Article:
A look at letters to the editor from accused sign vandal Job Lopez

Job Lopez. Screengrab from KMVT video.

By the Daily Post staff

Job Lopez, who was cited by Mountain View police after he was caught on video spray-painting a campaign sign for council candidate John Inks, has had several letters to the editor published in the Post over the past few years. We’re reprinting some of the letters to provide a perspective of his point of view.

Published Aug. 23, 2018

Rent control battle

Dear Editor: The California Apartments Association did not get the 5,500 signatures necessary to put their deceptive initiative in the November ballot to weaken Mountain View’s rent control law. But they have not given up. They’re now trying to get signatures to qualify the initiative for the 2020 ballot. If you are approached by a CAA paid signature gatherer, don’t be fooled! Don’t sign! And in the end, the “Mountain View little David,” personified by low-income tenants who need affordable housing the most and not unjust evictions, will prevail over the “giant Goliath” personified by many greedy landlords of the CAA who only go by the law of supply and demand.

Job Lopez
Mountain View

Published Oct. 30, 2017

Remove Tom Means

Dear Editor: Tom Means should be immediately removed as a member of the Rental Housing Committee (RHC) of Mountain View. It is outrageous that he wrote, on behalf of the San Mateo County Association of Realtors (SAMCAR), a study opposing rent control in Pacifica similar to the one Mountain View voters approved last November.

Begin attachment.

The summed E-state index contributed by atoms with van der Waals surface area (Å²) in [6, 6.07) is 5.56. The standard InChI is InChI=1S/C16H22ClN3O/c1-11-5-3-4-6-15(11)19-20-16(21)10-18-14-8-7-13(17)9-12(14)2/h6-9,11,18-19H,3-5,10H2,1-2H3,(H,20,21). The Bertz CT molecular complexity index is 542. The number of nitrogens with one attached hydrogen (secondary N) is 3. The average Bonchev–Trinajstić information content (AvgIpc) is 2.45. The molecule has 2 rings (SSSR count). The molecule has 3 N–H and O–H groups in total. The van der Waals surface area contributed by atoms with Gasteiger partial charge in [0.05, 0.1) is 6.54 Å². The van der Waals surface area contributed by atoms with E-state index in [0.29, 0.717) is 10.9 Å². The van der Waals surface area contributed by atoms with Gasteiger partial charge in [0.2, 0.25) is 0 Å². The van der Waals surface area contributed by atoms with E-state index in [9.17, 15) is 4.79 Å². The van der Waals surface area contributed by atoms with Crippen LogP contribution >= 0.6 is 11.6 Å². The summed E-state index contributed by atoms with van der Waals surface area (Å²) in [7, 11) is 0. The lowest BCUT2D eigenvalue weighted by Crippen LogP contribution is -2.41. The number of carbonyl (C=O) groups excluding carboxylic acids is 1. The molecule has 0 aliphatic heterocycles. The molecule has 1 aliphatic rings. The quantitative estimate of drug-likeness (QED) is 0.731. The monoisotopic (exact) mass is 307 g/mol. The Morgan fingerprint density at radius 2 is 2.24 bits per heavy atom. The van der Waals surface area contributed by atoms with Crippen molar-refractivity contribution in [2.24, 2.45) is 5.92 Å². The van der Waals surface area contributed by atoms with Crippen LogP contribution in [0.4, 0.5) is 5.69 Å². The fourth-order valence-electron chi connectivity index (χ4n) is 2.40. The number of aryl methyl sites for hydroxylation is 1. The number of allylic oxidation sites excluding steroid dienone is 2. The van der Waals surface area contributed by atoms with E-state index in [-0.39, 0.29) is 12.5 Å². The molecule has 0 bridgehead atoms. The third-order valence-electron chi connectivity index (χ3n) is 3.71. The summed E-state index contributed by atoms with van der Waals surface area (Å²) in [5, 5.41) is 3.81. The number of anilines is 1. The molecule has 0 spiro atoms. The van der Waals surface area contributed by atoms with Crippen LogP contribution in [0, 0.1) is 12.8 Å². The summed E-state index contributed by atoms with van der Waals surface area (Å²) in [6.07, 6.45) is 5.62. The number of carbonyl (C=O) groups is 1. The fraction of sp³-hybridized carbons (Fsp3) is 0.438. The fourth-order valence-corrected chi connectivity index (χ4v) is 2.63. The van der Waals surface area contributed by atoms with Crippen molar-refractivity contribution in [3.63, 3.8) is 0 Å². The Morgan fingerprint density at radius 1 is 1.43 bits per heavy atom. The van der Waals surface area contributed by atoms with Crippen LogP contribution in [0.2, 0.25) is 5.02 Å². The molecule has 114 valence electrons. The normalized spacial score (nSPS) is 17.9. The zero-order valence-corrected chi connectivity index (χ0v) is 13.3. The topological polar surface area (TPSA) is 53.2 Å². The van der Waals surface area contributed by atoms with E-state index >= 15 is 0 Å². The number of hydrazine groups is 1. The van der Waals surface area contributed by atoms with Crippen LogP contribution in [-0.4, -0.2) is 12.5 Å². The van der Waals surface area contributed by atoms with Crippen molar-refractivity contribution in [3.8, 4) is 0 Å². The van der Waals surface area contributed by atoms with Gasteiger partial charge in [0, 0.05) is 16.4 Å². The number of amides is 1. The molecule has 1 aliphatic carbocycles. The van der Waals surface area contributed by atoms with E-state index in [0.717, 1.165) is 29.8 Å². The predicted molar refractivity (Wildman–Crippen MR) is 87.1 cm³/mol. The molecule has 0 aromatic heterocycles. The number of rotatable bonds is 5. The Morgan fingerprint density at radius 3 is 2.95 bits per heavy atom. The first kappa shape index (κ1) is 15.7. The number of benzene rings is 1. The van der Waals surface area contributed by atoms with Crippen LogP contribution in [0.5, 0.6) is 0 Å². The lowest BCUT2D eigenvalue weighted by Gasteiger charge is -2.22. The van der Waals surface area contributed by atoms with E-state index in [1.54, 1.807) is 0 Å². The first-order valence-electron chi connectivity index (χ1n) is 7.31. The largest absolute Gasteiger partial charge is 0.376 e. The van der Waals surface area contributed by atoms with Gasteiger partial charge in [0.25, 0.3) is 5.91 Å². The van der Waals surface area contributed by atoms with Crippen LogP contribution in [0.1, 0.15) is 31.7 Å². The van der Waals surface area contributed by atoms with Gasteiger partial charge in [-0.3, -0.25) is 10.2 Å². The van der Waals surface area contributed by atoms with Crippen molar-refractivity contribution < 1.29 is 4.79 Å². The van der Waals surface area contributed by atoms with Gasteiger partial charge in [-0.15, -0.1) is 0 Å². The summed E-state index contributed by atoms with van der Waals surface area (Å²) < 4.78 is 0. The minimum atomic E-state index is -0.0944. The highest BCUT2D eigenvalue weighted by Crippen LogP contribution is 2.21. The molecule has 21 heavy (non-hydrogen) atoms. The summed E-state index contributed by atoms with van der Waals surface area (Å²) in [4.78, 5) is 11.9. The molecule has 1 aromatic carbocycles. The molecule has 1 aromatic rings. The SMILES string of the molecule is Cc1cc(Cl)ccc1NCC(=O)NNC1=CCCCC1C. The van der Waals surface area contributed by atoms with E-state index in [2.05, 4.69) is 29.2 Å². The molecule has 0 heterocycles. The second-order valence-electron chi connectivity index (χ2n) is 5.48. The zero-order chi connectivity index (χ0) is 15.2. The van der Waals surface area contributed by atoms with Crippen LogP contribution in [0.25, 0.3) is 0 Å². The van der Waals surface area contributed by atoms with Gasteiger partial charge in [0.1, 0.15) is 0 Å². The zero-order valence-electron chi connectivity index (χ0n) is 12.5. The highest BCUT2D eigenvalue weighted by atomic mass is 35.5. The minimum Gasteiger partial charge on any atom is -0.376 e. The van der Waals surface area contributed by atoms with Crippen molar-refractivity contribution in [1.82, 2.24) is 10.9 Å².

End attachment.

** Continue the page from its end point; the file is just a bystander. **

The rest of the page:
Means also wrote an op-ed last November election against Measure V.

Yet after the voters approved the Measure, the city council members who were against Measure V appointed Means a member of the RHC based on his eight-year experience as a former council member.

Since all the city council members, except Lenny Siegel, were against Measure V, they put Means in the RHC to manipulate its spirit.

What Tom Means has done for SAMCAR shows unequivocally that his intention never was to make sure Measure V would work effectively. Now council owes tenants and voters who approved Measure V to immediately remove Means from the RHC. Kick him out now!

Job Lopez
Mountain View

Published May 1, 2017

May Day

Dear Editor: Today, May 1, there will be a peaceful public march in Mountain View to call attention to the urgent need for a comprehensive immigration reform, recognizing and respecting the human dignity of all immigrants. The march will end with a rally at the City Hall Plaza, with several speakers including the mayor and police chief.

The Trump administration has created an environment of fear across the nation. Thousands of immigrant fathers and mothers of children born in this country have been deported under the false argument they are hardcore criminals when in fact their only “crime” is a misdemeanor. With such inhumane and immoral actions, President Trump is grossly violating the constitutional and human rights of the thousands of U.S citizen children by separating them from their parents, forcing them into foster homes or to be taken to a foreign country in detriment of their well being.

The human dignity of each immigrant has to be recognized and respected and our families must be kept together. The voices of all decent human beings and morally conscious civic and religious leaders need to be heard in defense of immigrants. Among those voices should be the ones from Catholic bishops and priests. Shamefully most of them have been silent when they should follow the example of Pope Francis.

Job Lopez
Mountain View

Published Nov. 28, 2016

Rent control measure